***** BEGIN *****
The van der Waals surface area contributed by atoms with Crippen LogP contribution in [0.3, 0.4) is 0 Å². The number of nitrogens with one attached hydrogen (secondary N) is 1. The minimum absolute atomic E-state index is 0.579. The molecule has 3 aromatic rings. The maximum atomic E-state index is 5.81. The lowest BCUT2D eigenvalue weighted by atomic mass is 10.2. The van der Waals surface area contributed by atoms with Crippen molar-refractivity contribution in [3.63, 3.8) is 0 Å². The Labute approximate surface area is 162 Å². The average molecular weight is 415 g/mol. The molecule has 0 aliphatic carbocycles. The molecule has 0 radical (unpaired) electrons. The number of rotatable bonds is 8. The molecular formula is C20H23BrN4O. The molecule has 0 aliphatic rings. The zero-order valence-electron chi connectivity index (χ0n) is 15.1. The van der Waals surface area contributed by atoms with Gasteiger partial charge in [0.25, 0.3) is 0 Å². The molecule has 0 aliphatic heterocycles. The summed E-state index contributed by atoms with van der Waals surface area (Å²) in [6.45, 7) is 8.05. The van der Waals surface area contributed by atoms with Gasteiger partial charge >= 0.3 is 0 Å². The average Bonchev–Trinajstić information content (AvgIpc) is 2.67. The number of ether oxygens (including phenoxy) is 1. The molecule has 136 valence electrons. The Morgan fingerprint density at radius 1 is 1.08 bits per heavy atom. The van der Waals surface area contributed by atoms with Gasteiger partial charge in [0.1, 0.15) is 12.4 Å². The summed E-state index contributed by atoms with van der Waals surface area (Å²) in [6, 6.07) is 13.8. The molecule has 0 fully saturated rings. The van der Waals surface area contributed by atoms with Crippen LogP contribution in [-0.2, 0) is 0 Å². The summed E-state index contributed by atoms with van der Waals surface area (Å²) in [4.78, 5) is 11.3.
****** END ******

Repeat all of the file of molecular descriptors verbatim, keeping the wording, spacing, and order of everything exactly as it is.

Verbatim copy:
The van der Waals surface area contributed by atoms with Crippen LogP contribution in [0.3, 0.4) is 0 Å². The number of nitrogens with one attached hydrogen (secondary N) is 1. The minimum absolute atomic E-state index is 0.579. The molecule has 3 aromatic rings. The maximum atomic E-state index is 5.81. The lowest BCUT2D eigenvalue weighted by atomic mass is 10.2. The van der Waals surface area contributed by atoms with Crippen molar-refractivity contribution in [3.63, 3.8) is 0 Å². The Labute approximate surface area is 162 Å². The average molecular weight is 415 g/mol. The molecule has 0 aliphatic carbocycles. The molecule has 0 radical (unpaired) electrons. The number of rotatable bonds is 8. The molecular formula is C20H23BrN4O. The molecule has 0 aliphatic rings. The zero-order valence-electron chi connectivity index (χ0n) is 15.1. The van der Waals surface area contributed by atoms with Gasteiger partial charge in [0.25, 0.3) is 0 Å². The molecule has 0 aliphatic heterocycles. The summed E-state index contributed by atoms with van der Waals surface area (Å²) in [6.45, 7) is 8.05. The van der Waals surface area contributed by atoms with Gasteiger partial charge >= 0.3 is 0 Å². The average Bonchev–Trinajstić information content (AvgIpc) is 2.67. The number of ether oxygens (including phenoxy) is 1. The molecule has 136 valence electrons. The Morgan fingerprint density at radius 1 is 1.08 bits per heavy atom. The van der Waals surface area contributed by atoms with Gasteiger partial charge in [0.1, 0.15) is 12.4 Å². The summed E-state index contributed by atoms with van der Waals surface area (Å²) in [6, 6.07) is 13.8. The molecule has 0 fully saturated rings. The van der Waals surface area contributed by atoms with Crippen LogP contribution in [-0.2, 0) is 0 Å². The summed E-state index contributed by atoms with van der Waals surface area (Å²) in [4.78, 5) is 11.3.